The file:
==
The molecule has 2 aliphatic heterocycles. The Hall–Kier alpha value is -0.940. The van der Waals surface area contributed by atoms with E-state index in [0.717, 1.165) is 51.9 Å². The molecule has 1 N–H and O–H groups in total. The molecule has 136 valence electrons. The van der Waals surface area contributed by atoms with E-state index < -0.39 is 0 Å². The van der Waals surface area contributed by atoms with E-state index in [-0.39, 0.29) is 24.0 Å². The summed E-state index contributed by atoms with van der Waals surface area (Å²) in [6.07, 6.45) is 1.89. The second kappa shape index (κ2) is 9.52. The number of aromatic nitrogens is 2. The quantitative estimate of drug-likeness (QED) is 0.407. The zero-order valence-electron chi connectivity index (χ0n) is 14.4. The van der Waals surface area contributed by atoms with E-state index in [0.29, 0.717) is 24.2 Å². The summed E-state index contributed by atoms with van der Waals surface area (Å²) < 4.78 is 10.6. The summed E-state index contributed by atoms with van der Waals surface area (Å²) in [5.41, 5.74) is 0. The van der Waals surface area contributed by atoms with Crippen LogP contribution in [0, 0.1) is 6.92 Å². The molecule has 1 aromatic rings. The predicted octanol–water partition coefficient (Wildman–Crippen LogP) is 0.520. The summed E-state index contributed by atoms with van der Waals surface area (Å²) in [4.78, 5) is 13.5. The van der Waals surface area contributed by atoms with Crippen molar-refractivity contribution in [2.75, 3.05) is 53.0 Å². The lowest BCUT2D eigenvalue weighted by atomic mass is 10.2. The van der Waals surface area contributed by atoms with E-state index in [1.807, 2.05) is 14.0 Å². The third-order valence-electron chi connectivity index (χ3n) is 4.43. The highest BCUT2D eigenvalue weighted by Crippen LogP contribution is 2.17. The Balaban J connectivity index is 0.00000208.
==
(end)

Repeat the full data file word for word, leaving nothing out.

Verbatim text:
The molecule has 2 aliphatic heterocycles. The Hall–Kier alpha value is -0.940. The van der Waals surface area contributed by atoms with E-state index in [0.717, 1.165) is 51.9 Å². The molecule has 1 N–H and O–H groups in total. The molecule has 136 valence electrons. The van der Waals surface area contributed by atoms with E-state index < -0.39 is 0 Å². The van der Waals surface area contributed by atoms with E-state index in [-0.39, 0.29) is 24.0 Å². The summed E-state index contributed by atoms with van der Waals surface area (Å²) in [6.07, 6.45) is 1.89. The second kappa shape index (κ2) is 9.52. The number of aromatic nitrogens is 2. The quantitative estimate of drug-likeness (QED) is 0.407. The zero-order valence-electron chi connectivity index (χ0n) is 14.4. The van der Waals surface area contributed by atoms with E-state index in [0.29, 0.717) is 24.2 Å². The summed E-state index contributed by atoms with van der Waals surface area (Å²) < 4.78 is 10.6. The summed E-state index contributed by atoms with van der Waals surface area (Å²) in [5.41, 5.74) is 0. The van der Waals surface area contributed by atoms with Crippen LogP contribution in [0, 0.1) is 6.92 Å². The molecule has 1 aromatic rings. The predicted octanol–water partition coefficient (Wildman–Crippen LogP) is 0.520. The summed E-state index contributed by atoms with van der Waals surface area (Å²) in [4.78, 5) is 13.5. The van der Waals surface area contributed by atoms with Crippen molar-refractivity contribution in [2.75, 3.05) is 53.0 Å². The lowest BCUT2D eigenvalue weighted by atomic mass is 10.2. The van der Waals surface area contributed by atoms with E-state index in [1.807, 2.05) is 14.0 Å². The third-order valence-electron chi connectivity index (χ3n) is 4.43. The highest BCUT2D eigenvalue weighted by Crippen LogP contribution is 2.17. The Balaban J connectivity index is 0.00000208.